Although life-saving, cancer treatments (e.g. radiation, chemotherapy, and surgery) can also lead to infertility in both women and men. Established reproductive technologies for women and men like gamete freezing and embryo freezing allow cancer patients to preserve their fertility in case they want to become biological parents in the future.
Unfortunately, patients are frequently not adequately informed and sometimes not informed at all about fertility preservation. Some oncologists don’t consider fertility preservation to be an important issue, as they are more focused on saving the patients’ lives and see fertility preservation as a secondary consideration. Research has shown that even when oncologists refer their patients for fertility preservation they often do so based on social factors (they are more likely to refer wealthy, white, heterosexual, married patients) rather than purely on medical indications. Even when health care providers discuss fertility preservation with patients, many patients say that once they heard the word “cancer” as a diagnosis, they didn’t absorb much else from their initial conversation with their provider.
This finding has lead some places to schedule a follow-up visit for newly diagnosed patients with a health care provider specializing in fertility preservation. However, having a fertility preservation patient navigator is expensive and the vast majority of hospitals don’t have someone dedicated to that position. Northwestern University’s Oncofertilty Consortium is one of the few places where there is a full time person devoted solely to providing patient navigation for fertility preservation. This navigator is also available as a resource for providers and patients outside of the Northwestern system; more information can be found here. There are some pilot programs at various institutions to train nurses and other health care providers to be able to counsel newly diagnosed cancer patients about their fertility preservation options and to encourage oncologists to refer all newly diagnosed cancer patients to these trained providers.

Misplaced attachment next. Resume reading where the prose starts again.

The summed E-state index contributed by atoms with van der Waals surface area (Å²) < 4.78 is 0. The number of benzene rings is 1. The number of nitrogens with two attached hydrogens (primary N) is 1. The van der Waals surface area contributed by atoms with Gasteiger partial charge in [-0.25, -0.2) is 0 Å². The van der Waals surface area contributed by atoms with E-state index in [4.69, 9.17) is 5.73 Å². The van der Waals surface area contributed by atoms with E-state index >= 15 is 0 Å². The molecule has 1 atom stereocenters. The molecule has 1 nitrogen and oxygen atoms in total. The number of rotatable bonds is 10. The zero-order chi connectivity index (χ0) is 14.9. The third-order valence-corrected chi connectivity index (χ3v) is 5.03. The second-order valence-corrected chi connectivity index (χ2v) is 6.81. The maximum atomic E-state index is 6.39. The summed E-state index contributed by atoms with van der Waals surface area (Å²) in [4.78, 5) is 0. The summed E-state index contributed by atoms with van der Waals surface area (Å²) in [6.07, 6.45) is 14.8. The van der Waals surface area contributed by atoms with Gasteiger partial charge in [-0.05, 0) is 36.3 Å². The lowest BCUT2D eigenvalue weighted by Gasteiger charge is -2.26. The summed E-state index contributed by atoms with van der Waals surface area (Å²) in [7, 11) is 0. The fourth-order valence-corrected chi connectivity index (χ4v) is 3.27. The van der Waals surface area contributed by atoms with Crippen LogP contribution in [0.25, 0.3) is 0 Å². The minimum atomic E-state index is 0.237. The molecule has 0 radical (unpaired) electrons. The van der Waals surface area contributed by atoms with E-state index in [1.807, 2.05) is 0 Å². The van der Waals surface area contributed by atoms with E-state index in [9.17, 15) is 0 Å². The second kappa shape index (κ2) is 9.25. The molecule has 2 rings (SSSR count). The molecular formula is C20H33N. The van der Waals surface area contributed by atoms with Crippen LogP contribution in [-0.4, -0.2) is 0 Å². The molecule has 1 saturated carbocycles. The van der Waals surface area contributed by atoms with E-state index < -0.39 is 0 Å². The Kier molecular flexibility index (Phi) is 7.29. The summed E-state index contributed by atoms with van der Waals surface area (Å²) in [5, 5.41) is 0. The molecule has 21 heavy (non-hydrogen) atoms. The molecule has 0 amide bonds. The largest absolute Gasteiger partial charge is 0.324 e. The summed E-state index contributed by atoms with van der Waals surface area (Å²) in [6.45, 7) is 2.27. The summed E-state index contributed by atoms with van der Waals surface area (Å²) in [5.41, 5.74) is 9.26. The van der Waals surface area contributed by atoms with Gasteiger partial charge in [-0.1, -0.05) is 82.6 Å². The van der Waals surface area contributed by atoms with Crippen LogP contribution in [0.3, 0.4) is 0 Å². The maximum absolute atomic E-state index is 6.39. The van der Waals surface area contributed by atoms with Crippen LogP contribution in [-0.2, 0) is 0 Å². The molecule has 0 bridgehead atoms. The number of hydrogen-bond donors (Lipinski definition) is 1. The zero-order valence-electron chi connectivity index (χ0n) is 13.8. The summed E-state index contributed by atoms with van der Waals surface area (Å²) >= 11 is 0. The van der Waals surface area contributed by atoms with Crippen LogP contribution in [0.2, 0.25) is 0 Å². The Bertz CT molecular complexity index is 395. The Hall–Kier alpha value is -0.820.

While not all institutions will be able to provide the same degree of patient navigation regarding fertility preservation, it is imperative that some sort of system is in place to make sure patients are educated about fertility preservation. Many women find the diagnosis of potential iatrogenic (treatment-induced) infertility to be more devastating than the cancer diagnosis. Research has shown that some women are willing to delay their cancer treatment in order to preserve their fertility and that some women choose less effective cancer treatment methods if these methods are more likely to spare their fertility. Given how important fertility preservation is to cancer patients, healthcare providers and institutions should strive to ensure that all cancer patients are made aware of fertility preservation technologies.
The Alden March Bioethics Institute offers a Master of Science in Bioethics, a Doctorate of Professional Studies in Bioethics, and Graduate Certificates in Clinical Ethics and Clinical Ethics Consultation. For more information on AMBI’s online graduate programs, please visit our website.